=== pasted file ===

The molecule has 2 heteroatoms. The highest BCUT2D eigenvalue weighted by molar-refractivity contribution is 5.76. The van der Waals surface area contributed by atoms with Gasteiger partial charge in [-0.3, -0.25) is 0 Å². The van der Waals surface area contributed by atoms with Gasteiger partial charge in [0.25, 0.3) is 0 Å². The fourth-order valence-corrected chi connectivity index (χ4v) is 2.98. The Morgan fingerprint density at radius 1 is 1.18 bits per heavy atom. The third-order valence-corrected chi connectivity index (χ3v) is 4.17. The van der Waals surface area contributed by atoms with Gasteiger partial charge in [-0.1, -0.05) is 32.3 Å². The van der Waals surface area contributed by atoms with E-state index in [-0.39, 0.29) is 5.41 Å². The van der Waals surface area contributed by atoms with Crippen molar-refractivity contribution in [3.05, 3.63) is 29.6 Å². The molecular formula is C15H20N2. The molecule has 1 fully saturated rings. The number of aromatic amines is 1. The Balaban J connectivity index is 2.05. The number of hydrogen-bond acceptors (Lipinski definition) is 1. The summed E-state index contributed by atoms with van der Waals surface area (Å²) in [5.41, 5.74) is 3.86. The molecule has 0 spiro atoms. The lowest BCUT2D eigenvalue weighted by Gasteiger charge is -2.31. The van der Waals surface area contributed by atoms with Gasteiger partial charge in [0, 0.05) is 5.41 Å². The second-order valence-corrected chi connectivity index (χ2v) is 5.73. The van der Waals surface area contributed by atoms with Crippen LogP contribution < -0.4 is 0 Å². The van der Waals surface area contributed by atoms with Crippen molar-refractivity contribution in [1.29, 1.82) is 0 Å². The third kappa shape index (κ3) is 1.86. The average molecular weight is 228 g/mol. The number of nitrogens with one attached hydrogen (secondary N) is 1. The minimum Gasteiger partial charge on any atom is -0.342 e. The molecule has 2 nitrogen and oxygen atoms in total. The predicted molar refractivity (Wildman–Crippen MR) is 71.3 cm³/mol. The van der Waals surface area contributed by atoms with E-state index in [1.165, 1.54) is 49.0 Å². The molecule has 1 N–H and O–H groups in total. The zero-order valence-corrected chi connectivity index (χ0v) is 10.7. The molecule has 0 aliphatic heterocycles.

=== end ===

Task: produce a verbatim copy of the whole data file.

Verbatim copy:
The molecule has 2 heteroatoms. The highest BCUT2D eigenvalue weighted by molar-refractivity contribution is 5.76. The van der Waals surface area contributed by atoms with Gasteiger partial charge in [-0.3, -0.25) is 0 Å². The van der Waals surface area contributed by atoms with Gasteiger partial charge in [0.25, 0.3) is 0 Å². The fourth-order valence-corrected chi connectivity index (χ4v) is 2.98. The Morgan fingerprint density at radius 1 is 1.18 bits per heavy atom. The third-order valence-corrected chi connectivity index (χ3v) is 4.17. The van der Waals surface area contributed by atoms with Gasteiger partial charge in [-0.1, -0.05) is 32.3 Å². The van der Waals surface area contributed by atoms with E-state index in [-0.39, 0.29) is 5.41 Å². The van der Waals surface area contributed by atoms with Crippen molar-refractivity contribution in [3.05, 3.63) is 29.6 Å². The molecular formula is C15H20N2. The molecule has 1 fully saturated rings. The number of aromatic amines is 1. The Balaban J connectivity index is 2.05. The number of hydrogen-bond acceptors (Lipinski definition) is 1. The summed E-state index contributed by atoms with van der Waals surface area (Å²) in [5.41, 5.74) is 3.86. The molecule has 0 spiro atoms. The lowest BCUT2D eigenvalue weighted by Gasteiger charge is -2.31. The van der Waals surface area contributed by atoms with Gasteiger partial charge in [0, 0.05) is 5.41 Å². The second-order valence-corrected chi connectivity index (χ2v) is 5.73. The van der Waals surface area contributed by atoms with Crippen LogP contribution < -0.4 is 0 Å². The van der Waals surface area contributed by atoms with Crippen molar-refractivity contribution in [1.29, 1.82) is 0 Å². The third kappa shape index (κ3) is 1.86. The average molecular weight is 228 g/mol. The number of nitrogens with one attached hydrogen (secondary N) is 1. The minimum Gasteiger partial charge on any atom is -0.342 e. The molecule has 2 nitrogen and oxygen atoms in total. The predicted molar refractivity (Wildman–Crippen MR) is 71.3 cm³/mol. The van der Waals surface area contributed by atoms with E-state index in [1.165, 1.54) is 49.0 Å². The molecule has 1 N–H and O–H groups in total. The zero-order valence-corrected chi connectivity index (χ0v) is 10.7. The molecule has 0 aliphatic heterocycles.